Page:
If you’ve ever seen a picture of Stonehenge, the prehistoric monument near Salisbury, England, you’ll recognize the structural system known as post and lintel. It consists of two upright blocks — the posts — with another block — the lintel — spanning the gap between them. This was the earliest type of structure used to span open space.
The trouble was, the widest distance you could span with a post and lintel was limited to the size of the biggest stone lintel you could get your hands on — not to mention lift into place. Hence, even the grandest ancient buildings under roof — Egypt’s vast temple at Karnak, for instance — were little more than forests of stone columns with narrow passages left over in between.
The invention that finally overcame this problem was the arch. It had humble enough beginnings. It was already known to the Babylonians, Assyrians, Greeks and others, often in the form of a roof over underground drains. Yet the Romans were the first to really exploit its unique structural properties. They recognized that, unlike a lintel, an arch could span distances much greater than any single block in the structure.
Here’s why: A stone lintel carries a load by bending infinitesimally, which compresses the upper half and stretches the bottom half. Now, stone is strong under compression but fairly weak under tension, so the lintel has to be really deep relative to its span or it may crack.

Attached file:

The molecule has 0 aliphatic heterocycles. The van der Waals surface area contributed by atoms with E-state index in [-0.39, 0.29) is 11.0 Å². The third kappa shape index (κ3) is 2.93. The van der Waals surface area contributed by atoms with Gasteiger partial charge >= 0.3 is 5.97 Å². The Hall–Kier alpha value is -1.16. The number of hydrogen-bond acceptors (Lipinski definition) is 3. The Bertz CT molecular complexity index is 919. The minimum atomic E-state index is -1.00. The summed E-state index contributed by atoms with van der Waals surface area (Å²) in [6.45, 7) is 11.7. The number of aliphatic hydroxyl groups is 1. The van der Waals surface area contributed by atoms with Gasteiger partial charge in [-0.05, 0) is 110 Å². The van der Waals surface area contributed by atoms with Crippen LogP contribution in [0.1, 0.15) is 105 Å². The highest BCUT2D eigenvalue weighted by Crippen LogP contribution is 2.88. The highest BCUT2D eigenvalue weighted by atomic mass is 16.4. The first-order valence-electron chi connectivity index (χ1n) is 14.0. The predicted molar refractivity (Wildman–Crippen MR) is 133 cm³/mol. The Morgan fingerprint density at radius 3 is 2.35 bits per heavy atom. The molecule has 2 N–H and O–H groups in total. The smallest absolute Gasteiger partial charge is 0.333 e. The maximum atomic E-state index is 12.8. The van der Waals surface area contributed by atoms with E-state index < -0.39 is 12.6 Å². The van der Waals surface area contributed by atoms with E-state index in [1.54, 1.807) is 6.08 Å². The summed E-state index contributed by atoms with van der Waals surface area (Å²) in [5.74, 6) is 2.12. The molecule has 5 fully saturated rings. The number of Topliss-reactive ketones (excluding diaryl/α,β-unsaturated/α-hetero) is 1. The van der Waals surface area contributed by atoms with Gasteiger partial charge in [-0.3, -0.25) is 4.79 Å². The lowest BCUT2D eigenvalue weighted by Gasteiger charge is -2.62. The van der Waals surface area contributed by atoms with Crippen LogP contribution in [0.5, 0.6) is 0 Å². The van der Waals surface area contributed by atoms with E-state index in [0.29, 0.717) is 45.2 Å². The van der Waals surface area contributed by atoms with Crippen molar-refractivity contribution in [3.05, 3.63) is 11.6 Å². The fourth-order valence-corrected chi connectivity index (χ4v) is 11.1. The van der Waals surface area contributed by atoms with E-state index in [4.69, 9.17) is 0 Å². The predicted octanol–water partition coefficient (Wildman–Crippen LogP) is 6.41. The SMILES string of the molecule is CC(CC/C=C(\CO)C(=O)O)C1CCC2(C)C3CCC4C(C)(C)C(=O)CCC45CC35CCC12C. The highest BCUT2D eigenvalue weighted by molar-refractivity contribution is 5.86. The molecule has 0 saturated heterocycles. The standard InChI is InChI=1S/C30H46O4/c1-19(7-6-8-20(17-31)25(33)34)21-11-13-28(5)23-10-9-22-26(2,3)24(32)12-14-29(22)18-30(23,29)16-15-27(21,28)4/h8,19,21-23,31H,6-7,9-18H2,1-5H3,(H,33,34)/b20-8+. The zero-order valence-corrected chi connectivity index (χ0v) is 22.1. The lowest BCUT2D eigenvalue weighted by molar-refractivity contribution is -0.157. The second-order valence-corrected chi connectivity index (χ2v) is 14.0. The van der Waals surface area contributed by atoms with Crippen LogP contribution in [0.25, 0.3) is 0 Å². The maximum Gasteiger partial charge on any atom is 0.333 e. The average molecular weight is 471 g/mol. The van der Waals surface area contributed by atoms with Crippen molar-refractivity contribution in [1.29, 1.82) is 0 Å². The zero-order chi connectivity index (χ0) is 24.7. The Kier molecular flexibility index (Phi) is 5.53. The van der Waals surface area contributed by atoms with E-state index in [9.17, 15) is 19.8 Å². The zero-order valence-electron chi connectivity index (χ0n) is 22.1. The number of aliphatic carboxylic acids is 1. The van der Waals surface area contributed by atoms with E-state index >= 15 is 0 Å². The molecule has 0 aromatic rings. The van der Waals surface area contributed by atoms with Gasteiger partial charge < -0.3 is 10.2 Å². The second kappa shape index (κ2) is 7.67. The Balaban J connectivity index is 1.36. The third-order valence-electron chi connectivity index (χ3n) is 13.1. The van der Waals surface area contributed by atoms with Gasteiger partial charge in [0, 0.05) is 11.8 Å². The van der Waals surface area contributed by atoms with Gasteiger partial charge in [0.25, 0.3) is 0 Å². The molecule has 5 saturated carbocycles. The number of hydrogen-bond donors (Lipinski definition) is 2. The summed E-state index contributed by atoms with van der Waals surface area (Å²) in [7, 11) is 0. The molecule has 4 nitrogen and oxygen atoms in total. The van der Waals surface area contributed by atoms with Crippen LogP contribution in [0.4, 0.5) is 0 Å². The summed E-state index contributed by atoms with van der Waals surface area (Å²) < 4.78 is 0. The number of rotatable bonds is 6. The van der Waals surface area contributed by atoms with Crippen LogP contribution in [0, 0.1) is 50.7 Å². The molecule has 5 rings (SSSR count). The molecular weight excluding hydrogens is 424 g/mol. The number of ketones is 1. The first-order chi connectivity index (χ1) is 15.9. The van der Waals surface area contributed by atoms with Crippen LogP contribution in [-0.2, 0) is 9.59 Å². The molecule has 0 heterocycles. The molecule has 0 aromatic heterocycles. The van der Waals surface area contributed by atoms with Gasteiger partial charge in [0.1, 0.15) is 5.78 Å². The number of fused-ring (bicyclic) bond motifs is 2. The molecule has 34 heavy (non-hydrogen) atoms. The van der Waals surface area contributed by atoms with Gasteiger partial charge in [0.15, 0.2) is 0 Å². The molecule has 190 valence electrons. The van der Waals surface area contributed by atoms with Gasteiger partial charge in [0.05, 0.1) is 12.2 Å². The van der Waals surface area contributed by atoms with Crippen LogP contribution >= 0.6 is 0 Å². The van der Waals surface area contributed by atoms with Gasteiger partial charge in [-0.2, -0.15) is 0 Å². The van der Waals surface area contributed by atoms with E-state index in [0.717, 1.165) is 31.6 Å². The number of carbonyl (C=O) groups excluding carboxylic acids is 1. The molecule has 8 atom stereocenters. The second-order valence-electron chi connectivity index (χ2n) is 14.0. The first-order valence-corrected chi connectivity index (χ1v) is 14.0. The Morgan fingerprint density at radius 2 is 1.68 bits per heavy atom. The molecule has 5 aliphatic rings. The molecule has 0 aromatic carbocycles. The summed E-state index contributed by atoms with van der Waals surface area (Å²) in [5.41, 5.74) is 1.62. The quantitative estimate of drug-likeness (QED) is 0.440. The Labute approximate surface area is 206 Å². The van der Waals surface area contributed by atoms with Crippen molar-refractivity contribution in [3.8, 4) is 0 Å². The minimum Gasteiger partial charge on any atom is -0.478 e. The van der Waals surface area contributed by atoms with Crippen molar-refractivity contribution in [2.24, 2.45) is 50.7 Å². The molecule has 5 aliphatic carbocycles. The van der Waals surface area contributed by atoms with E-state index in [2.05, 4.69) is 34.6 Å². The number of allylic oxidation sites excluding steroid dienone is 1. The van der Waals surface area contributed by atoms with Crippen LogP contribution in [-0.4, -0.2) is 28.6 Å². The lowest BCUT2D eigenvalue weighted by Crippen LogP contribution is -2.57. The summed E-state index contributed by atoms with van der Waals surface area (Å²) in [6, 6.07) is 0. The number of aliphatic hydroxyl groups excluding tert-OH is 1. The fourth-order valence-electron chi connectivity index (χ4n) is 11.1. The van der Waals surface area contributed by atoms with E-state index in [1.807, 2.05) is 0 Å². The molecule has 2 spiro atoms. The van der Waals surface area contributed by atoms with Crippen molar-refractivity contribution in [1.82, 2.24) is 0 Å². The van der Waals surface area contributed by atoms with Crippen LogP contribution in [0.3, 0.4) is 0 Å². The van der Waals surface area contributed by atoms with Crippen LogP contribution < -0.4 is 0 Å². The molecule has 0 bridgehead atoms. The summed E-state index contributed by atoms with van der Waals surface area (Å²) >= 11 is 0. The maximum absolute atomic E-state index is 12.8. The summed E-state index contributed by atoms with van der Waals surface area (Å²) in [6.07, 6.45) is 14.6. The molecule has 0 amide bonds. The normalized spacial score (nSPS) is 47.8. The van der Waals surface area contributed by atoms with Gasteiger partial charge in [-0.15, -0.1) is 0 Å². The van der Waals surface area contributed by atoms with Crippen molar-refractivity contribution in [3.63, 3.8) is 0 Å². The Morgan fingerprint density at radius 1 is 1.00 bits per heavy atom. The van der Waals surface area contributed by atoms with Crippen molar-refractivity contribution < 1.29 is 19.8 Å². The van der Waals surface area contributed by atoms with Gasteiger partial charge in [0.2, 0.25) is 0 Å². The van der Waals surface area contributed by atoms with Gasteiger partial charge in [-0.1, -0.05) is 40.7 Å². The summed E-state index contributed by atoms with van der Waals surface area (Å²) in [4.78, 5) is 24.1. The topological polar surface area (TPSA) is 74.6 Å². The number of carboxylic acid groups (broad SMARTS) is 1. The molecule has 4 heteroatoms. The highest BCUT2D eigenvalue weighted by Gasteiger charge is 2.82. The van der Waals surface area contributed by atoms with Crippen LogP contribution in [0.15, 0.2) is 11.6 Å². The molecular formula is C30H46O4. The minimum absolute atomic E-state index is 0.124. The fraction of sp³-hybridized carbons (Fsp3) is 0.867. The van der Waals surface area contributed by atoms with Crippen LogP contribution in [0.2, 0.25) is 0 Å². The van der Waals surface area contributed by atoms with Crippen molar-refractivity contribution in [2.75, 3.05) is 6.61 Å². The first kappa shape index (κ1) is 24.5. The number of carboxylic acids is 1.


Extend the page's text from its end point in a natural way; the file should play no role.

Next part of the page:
An arch works differently. Because the wedge-like stones are arranged in a circular shape, placing a load on top squeezes the blocks against each other, compressing them but not putting them under tension. This takes much better advantage of the strength of the stone, and hence requires a lot less of it to do the job.
Of course, an arch can’t just stand up by itself — something has to brace it on either side to keep it from spreading apart under load. Usually, a bit of solid wall serves this purpose. But you can also put a series of arches side by side to form a continuous arcade, letting one arch brace the next, as in the elevated Roman aqueduct known as the Pont du Gard near Nimes, France.
Arches form the basis of even more useful structural systems, though. By stretching an arch into a tunnel shape you get a vault, an early means of roofing over space without needing intervening supports. By intersecting two vaults at right angles you get a groin vault, which the Romans used to roof their monumental Baths of Caracalla, among other things. And if you rotate an arch about its centerline, you get a dome — the basis of some of man’s greatest architectural works, from Rome’s Pantheon to Istanbul’s Hagia Sophia.
Ironically, since modern structures are now seldom built of masonry blocks, true arches are rarely used anymore except for dramatic effect or, occasionally, to support bridges, trestles, and the like. What’s most commonly used instead? Why, it’s our prehistoric pal, the post and lintel — though nowadays it’s made of wood, steel or concrete.
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